Push, Whack, Shove, Wallop, Pound

Kneading, I could see my grandmother’s strong arms working the dough on the bread board by the wood stove. Bread dough, she’d say, is as independent as a 2-year-old. Both require hard work if they are to develop properly.

I fold outside to inside and push with the heels of my hands, rotate the globe a quarter turn, crease and push, again and again while my brain replays a conversation with a young friend about Western problems: subdivisions, zoning, water.

“But what can one person doooooo?” she wailed.

Kneading, I consider that universal question. When the warm mass sticks to my fingers, I dip a bit of home-ground wheat flour to scatter across the board. Turn, fold, PUSH; turn, fold, WHACK; turn, bend, SHOVE. My muscles hum in harmony as natural as the bread’s ingredients.

Linda with a freshly baked loaf, 2009.

Baking bread is cheaper and more consistent than other forms of therapy, and the results are edible. One can’t nibble a human therapist, any more than one can successfully treat tension with alcohol or drugs.

Up to my elbows in bread dough, I WALLOP an irrational argument, POUND my point home. Decisions I’ve avoided for weeks make themselves as I poke a finger into the shiny dome to check the tension. When I plop the dough into my grandmother’s green porcelain bowl to rise, we’re both bouncy and full of vitality.

Until lately, I’ve baked mostly for my own well-being, but my friend Marty taught me a better way.

What can one person doooooo?

In January, Marty baked and handed out 15 loaves: to the wife of the neighbor who has been accused of a crime. To the woman suffering from cancer. In February, 45 loaves.

At 81, Marty is active in church activities, busy with children, grandchildren and interests so varied I’m always discovering new ones despite a decade of correspondence. She travels, teaches morning and evening classes, takes part in a book club, writes letters.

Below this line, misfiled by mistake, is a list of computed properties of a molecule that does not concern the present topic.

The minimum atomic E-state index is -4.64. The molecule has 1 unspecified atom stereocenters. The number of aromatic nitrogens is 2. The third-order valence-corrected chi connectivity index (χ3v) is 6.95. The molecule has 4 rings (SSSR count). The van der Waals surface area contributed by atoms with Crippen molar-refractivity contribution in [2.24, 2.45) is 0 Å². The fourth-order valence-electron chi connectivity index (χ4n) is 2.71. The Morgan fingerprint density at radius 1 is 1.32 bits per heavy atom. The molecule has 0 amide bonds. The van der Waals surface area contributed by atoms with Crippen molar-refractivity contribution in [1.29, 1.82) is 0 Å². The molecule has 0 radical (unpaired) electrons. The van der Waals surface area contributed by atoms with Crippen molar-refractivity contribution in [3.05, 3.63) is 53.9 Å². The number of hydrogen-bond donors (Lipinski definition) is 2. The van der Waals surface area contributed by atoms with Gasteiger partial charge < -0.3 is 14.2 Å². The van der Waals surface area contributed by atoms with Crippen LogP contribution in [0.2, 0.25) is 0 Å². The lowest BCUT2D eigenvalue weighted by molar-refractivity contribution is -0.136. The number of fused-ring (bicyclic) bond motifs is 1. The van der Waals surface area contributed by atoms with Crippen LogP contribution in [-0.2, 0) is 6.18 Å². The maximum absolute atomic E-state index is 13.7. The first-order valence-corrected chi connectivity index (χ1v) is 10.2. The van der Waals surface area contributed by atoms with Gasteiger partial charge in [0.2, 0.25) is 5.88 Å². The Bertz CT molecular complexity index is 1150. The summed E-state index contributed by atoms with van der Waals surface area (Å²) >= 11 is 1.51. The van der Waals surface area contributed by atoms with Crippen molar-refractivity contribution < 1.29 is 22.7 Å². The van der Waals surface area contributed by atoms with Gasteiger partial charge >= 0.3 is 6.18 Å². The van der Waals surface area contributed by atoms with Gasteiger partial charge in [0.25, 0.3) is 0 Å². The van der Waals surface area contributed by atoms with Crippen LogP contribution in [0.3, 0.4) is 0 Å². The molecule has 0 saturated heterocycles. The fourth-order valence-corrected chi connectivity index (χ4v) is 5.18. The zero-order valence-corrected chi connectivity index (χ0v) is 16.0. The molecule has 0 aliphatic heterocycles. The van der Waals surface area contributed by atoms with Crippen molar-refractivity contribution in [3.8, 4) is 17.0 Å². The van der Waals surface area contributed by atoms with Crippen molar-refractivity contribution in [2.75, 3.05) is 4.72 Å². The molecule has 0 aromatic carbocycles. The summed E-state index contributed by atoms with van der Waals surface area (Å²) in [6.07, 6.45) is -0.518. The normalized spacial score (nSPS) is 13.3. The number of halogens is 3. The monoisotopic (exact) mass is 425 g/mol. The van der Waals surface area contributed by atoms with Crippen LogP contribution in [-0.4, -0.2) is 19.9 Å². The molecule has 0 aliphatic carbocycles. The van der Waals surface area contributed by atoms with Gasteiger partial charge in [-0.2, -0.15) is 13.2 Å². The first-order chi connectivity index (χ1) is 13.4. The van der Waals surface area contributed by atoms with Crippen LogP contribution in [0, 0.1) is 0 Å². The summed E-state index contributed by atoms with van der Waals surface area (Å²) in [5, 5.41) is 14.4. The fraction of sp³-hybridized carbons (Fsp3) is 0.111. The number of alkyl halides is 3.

In March, she gave away 53 loaves; April, 46. In her kitchen, young women learn the art of mixing, kneading, shaping the loaves they’ll take to their own kitchens to bake. Marty’s prayer ingredient is optional, but the smell of fresh-made bread blesses each home.

May, 40 loaves, including bread for a family mourning the death of their mother. “This somehow gives me a gift,” she explains, “and I guess the only thing I can name this gift is ‘peace.’” She maintains a large home, dozens of plants inside and around it; she sends me pictures of her cats. She’s kept baking bread throughout the ugly incidents life can provide, including cancer.

Marty Mather (1927-2020)

June, 55 loaves, and July — in Kansas! — 72. She sends me clippings about Kansas politics along with her opinions and obituaries of people who lived with good humor and good works.

August, 46 loaves. “When I was a child and my mother made bread she would cut off a slice when it came out of the oven hot, slather it with butter, cover it with brown sugar, fold it together and give us a “love” sandwich.” Her grandchildren, learning to knead dough at ages 2 and 4, gobbled love sandwiches.

September, 35; October, 47. Last year during Lent, instead of giving up coffee or chocolate, she gave bread to the workers in her church, and to others in the community. “This brings me joy,” she says, adding, “which in a sense is a selfish way of looking at it.”

The gift of bread carries with it history ancient beyond reckoning, symbolism that applies equally to every homeland, every religion. November, 60 loaves. Marty admits enjoying the fragrance of baking bread, “filling the house like a lovely incense.” And more: “Making homemade bread is not a talent or really a skill . . . It only takes planning, time, energy and love.”

In December, while headlines screamed about stress, Marty gave away 51 loaves. I bite into butter-slathered hot bread. The universe wobbles and then settles into an age-old throb of grace. Homemade bread. Homemade love.

Linda M. Hasselstrom
Windbreak House Retreats
Hermosa, South Dakota

© 2022, Linda M. Hasselstrom

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Photo of Marty holding a loaf of bread used with permission of her family.

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In its original form, this essay was published in the “Writers on the Range” series in High Country News in 2008.

https://www.hcn.org/wotr/17634